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On Independence Day, Ukraine's Existence Questioned

Published: August 25, 2014 (Issue # 1825)



  • Ukrainian president Petro Poroshenko, center, at Independence Day celebrations on Aug. 24.
    Photo: President.gov.ua

On Sunday, Independence Day was celebrated for the 24th time in Ukraine — a nation that, in the eyes of many Russians, does not exist at all.

The decades-old question of Ukrainian national identity has reached a fever pitch in recent months thanks to the pro-Russian insurgency's capacity to exacerbate patriotic sentiments in both Ukraine and Russia.

Russian nationalists see Ukraine as a renegade province misled by a handful of Russophobes into viewing itself as an independent nation, distinct from Russia.

"There never was … a Ukrainian ethnicity, a Ukrainian nation, a Ukrainian civilization. Just western Russian lands," Alexander Dugin, an ultraconservative Russian philosopher, wrote on his website Evrazia.org in February.

Having long been relegated to the fringes of society, Dugin's ideas were recently co-opted by Kremlin ideologues, and now enjoy mainstream popularity in Russia.

But historians, even those in Russia, argue that Ukraine is a nation — albeit one that is very young, and very closely intertwined with its former mainland.

"The Ukrainian nation doubtless exists," said Maria Falina, an expert on Eastern European history with University College Dublin. "They're just still working out their own historical narrative."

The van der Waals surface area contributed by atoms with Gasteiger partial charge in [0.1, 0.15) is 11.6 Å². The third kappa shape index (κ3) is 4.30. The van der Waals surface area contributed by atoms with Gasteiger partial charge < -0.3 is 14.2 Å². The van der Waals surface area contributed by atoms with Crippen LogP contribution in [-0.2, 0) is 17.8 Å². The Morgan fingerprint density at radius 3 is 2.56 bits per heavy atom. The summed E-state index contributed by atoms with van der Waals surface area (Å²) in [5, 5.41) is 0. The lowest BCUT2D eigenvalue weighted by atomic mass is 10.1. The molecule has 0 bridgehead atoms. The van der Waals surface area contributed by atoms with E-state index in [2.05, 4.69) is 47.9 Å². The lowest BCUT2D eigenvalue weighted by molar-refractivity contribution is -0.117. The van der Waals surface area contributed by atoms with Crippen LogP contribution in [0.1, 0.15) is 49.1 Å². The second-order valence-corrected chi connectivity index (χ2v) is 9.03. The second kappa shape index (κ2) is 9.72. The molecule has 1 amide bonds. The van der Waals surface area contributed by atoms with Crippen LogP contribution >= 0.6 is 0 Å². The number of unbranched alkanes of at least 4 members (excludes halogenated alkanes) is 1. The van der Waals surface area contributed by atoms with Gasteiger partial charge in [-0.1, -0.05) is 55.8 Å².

The Long Road to Independence

In medieval times, the Eastern European Plain housed a tumble of ever-morphing feudal principalities kept in constant upheaval by internal strife and foreign invasion, most notably the German crusaders and the cataclysmic Mongol forces.

"Ukraine" as a distinct region emerged in the 16th century, when the term was used to define the mostly Orthodox Christian territories controlled at the time by the Catholic Polish–Lithuanian Commonwealth.

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ALL ABOUT TOWN

Tuesday, Oct. 21


The Environment, Health and Safety Committee of AmCham convenes this morning at 9 a.m. in the organization’s office.


Take the opportunity to pick the brains of Dmitry V. Krivenok, the deputy director of the Economic Development Agency of the Leningrad region, and Mikhail D. Sergeev, the head of the Investment Projects Department, during the meeting with them this morning hosted by SPIBA. RSVP for the event by emailing office@spiba.ru before Oct. 17 if you wish to attend.


Improve your English at Interactive English, the British Book Center’s series of lessons on vocabulary and grammar in an informal atmosphere. Starting at 6 p.m., each month draws attention to different topics in English, with the topic for this month’s lessons being “visual arts.”



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